Who am I Trying to Please?

Who am I Trying to Please?

Note: I’m cross-posting this from my wife’s devotional list. I’ve been writing a number of devotionals for her during a season when she’s often too busy to write them. This one I thought might apply rather broadly right now, especially during the elections.

10So is it people that I’m trusting now, or God? Do I try to please people? If I tried to please people, then I wouldn’t be a servant of Christ! — Galatians 1:10

What is your final authority? How do you decide what is right and wrong?

In this passage, Paul makes it very clear. He doesn’t put his trust in people. He doesn’t try to please people. But even more forcefully, he says that trying to please people is incompatible with being a slave (or the more gentle servant) of Christ.

Now if you read the whole passage from which this verse is take, at least Galatians 1:6-24, you’ll find that Paul is talking about the gospel, the message the he had preached to the Galatians. He was not prepared to give up the gospel of Christ for anyone. It didn’t come from people, he didn’t learn it from people, and he was not going to give it up for anyone.

But I want us to look behind Paul’s concept here for something that is more universal. Normally when people teach from this passage they are telling us to look at Paul’s gospel, and to stick with that. And I think it’s good to check your understanding of the gospel against what Jesus and the apostles preached. But I don’t think that quite gets to the point.

The question is this: Whom do you serve? There’s a Sunday School answer to this. Of course, I serve God. Or I serve Jesus. But are you sure of this? Is your Christian experience well-founded? Can you defend it, most importantly to yourself? Or is it swayed by every suggestion that others make.

There are good reasons to change your opinion on something, even if it is some aspect of the gospel. You might change because you are convinced that the scriptures teach something different from what you have believed in the past, so you change. You might be convinced by a careful examination of the evidence. You might be convicted by the Holy Spirit. It might be a combination of those factors. Being able to change for those reasons is good.

But there are some other reasons you might change your opinion, and they’re not so good:

  • Your opinion is not popular
    We are hammered with opinion polls in an effort to make us think certain things are popular, as though that would make them right. In politics, yard signs and bumper stickers are based on this idea–if you see enough people who support a particular position, perhaps you should too. Don’t buy it!
  • Somebody with credentials argues against what you believe
    Whether the credentials involve advanced degrees, popular acclaim, or apparent anointing by the Holy Spirit, you still need to check for yourself. You can find someone with credentials to support almost any position.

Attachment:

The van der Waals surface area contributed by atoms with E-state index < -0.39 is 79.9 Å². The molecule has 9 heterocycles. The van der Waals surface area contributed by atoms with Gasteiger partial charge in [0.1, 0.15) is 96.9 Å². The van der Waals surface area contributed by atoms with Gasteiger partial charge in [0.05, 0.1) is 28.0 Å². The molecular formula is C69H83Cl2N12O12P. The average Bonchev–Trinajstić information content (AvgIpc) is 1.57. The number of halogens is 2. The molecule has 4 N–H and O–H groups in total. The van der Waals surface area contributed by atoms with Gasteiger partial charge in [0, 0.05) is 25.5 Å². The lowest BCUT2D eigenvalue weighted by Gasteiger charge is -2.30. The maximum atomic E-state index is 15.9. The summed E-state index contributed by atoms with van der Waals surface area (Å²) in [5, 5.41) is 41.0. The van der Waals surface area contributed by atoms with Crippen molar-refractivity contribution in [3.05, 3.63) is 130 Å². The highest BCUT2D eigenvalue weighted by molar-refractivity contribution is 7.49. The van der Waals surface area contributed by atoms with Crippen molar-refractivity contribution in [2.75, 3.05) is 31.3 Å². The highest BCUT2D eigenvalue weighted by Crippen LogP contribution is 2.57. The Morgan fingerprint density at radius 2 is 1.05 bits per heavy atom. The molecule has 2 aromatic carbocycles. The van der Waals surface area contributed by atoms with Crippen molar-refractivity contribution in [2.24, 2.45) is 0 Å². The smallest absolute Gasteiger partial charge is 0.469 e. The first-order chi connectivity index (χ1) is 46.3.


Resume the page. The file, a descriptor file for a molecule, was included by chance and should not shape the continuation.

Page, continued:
• Someone else has a different experience
    Our experiences may not match. It is good to re-evaluate your own views based on what you share with another, but don’t expect everything to be the same.
  • Another message is repeated over and over again
    Much of television advertising is based on this concept. If a message is repeated often enough, you may believe it. If you don’t know why you believe what you believe, it will be easy to be led astray.
  • You are threatened
    I remember once in college I was having a political debate, and after I had made a point, my opponent announced that he was going to punch my lights out. An observer muttered, “Well, that will convince all of us!” Unfortunately, we often are convinced by threats, not usually threats of violence, but rather of isolation.

Whether it is a question of the gospel, your understanding of doctrine, politics, or even policy at work, ask yourself this: Who am I trying to please?

2 thoughts on “Who am I Trying to Please?

  1. You are of course right that we ought to try to please God, and to trust God, and you are also right that it is not always easy to stay focused on this.

    Good post!

  2. Why should anyone need to please God?

    You got on a roll here about Paul writing that he doesn’t please men in preaching the gospel and in your list of ways we might please people, but pleasing God is not the only alternative. I don’t find anything in the first chapter of Galatians about Paul pleasing God directly. Gal. 1:15 is about God pleasing Himself in His use of Paul.

    In refuting whatever false teachers Paul is cursing in Gal. 1:9, Paul writes about accepting a gift from God, for Paul’s sake and for the sake of others, a gift not from flesh and blood, but from the Spirit, as Paul describes in all his letters, such as Romans 8:9.

    What Paul described was not trying to please God as modern people do, through praise, worship, studying what they believe to be God’s word, and doing whatever they think will please God. Paul was being one with Christ. I wish it were as easy as saying it was a simple matter of love between God and Paul that drove Paul, but I suspect that’s too simplistic. There is some momentum behind any experience with God that drives people. People wish to acknowledge God and Jesus as Lord through their obedience. I doubt that any analysis can capture exactly how God drives people, but I don’t think it’s about pleasing God. That certainly wasn’t what Paul was doing.

    I think it is true that nothing from men can substitute for God. I think enough experience proves that. I wish communicating with God were easier than it is, but I find that it is easier than some believe. Praying to God about this issue was when I first trusted Him over anyone else. If He can’t lead me to the method by which He wants to lead me, what hope is there for anyone?

Comments are closed.

Comments are closed.